merawHi! I’m Brandy. I run this joint, and I’m so glad you’re here! I write here every weekday to share resources, love, and challenges for dreamers and creative healers. I’m aiming to hit that sweet spot between doing work you love, making the world a better place, and taking care of yourself in the process!

And if you really dig my style and my message, then you might want to consider signing up for my newsletter, Voice Lessons. Every Sunday, I write a love letter to all the people on that list, sharing stuff I don’t share with the world. I’ve even been known to give away entire eCourses for free.

Ohh, also! I’m doing this crazy operation that’s tailor-made for creative healers and very specifically the early adaptors. It’s called The Shalom Experiment and if it sounds like something you’d be into, I hope you’ll check it out.

All the love, friend. Thank you for stopping by. If you’d like to know more about me, you can read all my gory details here. I hope this post filled your day with a little extra awesome. Take good care.

What to Do When You Realize You’ve Gained Weight (Part Two)

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If you’d like, you can read part one here.

It’s harder to be broken when you’re married. All the wounds you’ve managed to cover over with your various coping mechanisms aren’t as easy to hide anymore.

Our first Thanksgiving together, I planned a trip back home to my parents for a week and I forgot to invite my husband! The worst part was, that wasn’t the last time. I was so used to being the only adult in the family, to completely running the show, that I never stopped to think about him.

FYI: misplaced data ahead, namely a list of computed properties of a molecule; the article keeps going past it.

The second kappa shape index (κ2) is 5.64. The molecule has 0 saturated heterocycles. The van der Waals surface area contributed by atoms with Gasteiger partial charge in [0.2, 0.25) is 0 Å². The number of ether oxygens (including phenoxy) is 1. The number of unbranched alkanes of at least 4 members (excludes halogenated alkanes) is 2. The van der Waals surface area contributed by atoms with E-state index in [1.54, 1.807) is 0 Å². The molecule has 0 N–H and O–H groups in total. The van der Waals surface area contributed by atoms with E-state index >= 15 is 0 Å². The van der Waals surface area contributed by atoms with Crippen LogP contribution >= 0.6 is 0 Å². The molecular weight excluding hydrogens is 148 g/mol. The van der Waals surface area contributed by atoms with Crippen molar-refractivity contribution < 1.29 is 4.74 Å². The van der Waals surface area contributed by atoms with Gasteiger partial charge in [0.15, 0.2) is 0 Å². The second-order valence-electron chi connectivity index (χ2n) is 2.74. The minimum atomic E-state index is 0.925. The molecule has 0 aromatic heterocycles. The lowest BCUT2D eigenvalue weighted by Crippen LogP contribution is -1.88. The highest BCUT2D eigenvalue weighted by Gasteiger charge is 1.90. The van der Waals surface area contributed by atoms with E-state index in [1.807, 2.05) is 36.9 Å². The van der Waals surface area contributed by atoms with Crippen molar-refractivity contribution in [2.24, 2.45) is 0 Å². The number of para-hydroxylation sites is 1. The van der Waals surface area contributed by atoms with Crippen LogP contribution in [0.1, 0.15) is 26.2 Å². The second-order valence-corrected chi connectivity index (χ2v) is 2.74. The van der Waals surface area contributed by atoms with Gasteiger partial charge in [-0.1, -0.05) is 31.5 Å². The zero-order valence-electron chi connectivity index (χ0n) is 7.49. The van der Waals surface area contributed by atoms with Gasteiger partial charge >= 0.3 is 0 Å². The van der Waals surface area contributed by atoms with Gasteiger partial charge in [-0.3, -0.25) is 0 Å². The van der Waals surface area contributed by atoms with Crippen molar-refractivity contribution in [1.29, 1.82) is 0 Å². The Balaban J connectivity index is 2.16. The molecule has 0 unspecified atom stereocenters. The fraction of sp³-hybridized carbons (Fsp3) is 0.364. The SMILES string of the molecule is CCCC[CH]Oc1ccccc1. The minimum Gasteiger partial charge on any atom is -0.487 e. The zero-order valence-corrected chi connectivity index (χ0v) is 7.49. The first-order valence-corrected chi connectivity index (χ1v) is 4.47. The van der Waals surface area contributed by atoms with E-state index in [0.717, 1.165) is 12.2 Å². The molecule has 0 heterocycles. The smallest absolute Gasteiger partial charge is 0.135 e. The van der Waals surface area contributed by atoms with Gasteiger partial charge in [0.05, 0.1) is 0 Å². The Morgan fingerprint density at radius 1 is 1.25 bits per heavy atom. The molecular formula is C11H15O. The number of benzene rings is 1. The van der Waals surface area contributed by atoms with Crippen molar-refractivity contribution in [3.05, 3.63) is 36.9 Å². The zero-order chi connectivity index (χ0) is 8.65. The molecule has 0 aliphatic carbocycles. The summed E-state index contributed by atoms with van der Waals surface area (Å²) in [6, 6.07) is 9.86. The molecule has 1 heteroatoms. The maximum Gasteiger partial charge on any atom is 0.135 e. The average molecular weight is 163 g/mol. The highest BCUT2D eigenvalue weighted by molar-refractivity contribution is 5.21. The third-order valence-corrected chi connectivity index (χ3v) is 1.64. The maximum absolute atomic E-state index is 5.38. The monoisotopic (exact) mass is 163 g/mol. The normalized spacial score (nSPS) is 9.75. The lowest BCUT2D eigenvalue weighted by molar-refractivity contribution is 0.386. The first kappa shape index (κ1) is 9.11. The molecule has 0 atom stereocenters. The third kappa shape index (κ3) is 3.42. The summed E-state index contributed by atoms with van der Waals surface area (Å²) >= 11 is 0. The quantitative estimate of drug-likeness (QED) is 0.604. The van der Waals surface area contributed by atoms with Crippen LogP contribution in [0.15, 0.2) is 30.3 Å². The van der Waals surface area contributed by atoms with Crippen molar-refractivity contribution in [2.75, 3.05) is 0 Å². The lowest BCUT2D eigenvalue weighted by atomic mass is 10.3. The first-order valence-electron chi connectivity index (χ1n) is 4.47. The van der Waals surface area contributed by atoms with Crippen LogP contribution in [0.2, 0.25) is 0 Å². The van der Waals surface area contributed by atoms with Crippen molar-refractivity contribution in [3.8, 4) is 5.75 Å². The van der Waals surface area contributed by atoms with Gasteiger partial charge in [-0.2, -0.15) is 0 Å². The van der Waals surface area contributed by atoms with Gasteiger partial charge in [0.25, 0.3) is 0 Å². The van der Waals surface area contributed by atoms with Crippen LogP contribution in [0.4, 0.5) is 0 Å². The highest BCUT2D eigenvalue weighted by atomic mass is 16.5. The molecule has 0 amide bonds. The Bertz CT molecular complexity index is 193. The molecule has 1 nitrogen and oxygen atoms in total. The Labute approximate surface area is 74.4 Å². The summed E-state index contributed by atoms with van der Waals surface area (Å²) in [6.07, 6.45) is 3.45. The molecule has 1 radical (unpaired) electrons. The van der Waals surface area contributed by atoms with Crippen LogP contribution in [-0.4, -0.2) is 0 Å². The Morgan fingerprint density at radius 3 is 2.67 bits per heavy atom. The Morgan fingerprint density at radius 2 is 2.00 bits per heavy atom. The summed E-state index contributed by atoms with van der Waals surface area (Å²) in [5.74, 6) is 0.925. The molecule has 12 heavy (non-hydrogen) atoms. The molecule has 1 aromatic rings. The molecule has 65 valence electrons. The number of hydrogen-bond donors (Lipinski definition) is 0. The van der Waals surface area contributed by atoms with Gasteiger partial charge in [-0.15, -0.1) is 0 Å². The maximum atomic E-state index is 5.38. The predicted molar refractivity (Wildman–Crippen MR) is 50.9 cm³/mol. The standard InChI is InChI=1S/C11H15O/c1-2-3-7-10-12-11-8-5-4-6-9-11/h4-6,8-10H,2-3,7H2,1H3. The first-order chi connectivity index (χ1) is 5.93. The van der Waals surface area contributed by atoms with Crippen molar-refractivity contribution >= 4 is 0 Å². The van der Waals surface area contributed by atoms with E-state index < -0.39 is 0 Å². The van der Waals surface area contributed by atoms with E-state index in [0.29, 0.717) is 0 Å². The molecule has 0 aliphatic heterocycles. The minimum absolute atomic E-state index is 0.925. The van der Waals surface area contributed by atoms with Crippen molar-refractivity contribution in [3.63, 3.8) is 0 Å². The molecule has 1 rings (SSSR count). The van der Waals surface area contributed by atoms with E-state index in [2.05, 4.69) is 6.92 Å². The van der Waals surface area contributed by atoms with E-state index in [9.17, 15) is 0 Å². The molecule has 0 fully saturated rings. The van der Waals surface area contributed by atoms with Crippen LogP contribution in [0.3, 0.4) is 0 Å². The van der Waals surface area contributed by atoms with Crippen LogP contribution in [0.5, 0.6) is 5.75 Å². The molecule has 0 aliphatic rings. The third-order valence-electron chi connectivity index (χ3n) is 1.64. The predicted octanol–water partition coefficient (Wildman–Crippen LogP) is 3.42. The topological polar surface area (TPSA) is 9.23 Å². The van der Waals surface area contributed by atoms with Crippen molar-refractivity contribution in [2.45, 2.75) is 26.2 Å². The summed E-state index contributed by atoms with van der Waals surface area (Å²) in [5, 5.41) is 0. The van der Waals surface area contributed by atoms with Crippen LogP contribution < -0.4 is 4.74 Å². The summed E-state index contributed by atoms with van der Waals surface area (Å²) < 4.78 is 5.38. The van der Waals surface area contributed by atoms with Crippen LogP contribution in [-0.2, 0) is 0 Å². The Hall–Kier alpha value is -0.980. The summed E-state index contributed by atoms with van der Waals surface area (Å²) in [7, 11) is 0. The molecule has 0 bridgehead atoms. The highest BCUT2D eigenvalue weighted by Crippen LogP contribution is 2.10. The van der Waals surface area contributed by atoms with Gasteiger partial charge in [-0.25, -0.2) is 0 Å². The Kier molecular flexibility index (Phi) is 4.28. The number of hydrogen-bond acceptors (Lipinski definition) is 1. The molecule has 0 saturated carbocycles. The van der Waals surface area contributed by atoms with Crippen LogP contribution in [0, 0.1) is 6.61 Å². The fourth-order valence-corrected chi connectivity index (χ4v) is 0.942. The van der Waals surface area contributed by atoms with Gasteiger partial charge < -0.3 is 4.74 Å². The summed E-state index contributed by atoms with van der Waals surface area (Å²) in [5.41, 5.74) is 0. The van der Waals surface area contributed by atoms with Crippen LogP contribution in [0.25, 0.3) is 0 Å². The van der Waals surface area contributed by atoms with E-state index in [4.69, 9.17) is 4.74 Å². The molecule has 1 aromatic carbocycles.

I bought some clothes while we were engaged and I remember thinking, I need to get these now, while this is still *my* money. I hate accountability. I hate asking for permission. In some ways, I am still the spoiled child I was growing up. If given the opportunity, I will always be that girl.

And then, there are the wounds I didn’t inflict on myself.

I am a surviver of abuse. An ex-boyfriend who was so broken himself, it’s hard to hate him for it. I’ve had to care for people I love in the aftermath of their own abusive situations and it wrecked me. We all have scars and we all cope in different ways. For me, it was food.

It wasn’t just food. It was drugs for a long time. And then cigarettes. And then aspartame. But after all the socially unacceptable substances were out of my life, there was always cheesecake.

I didn’t put it like that. I didn’t realize what it was. And, honestly, it wasn’t really a problem until I got married. Because I couldn’t hide anymore.

I’ve never snuck food. For all my vices, that wasn’t my thing. I’ve never really felt that overweight. I like my body. I wouldn’t mind if there was a little less of it, but for the most part, I am comfortable in my skin.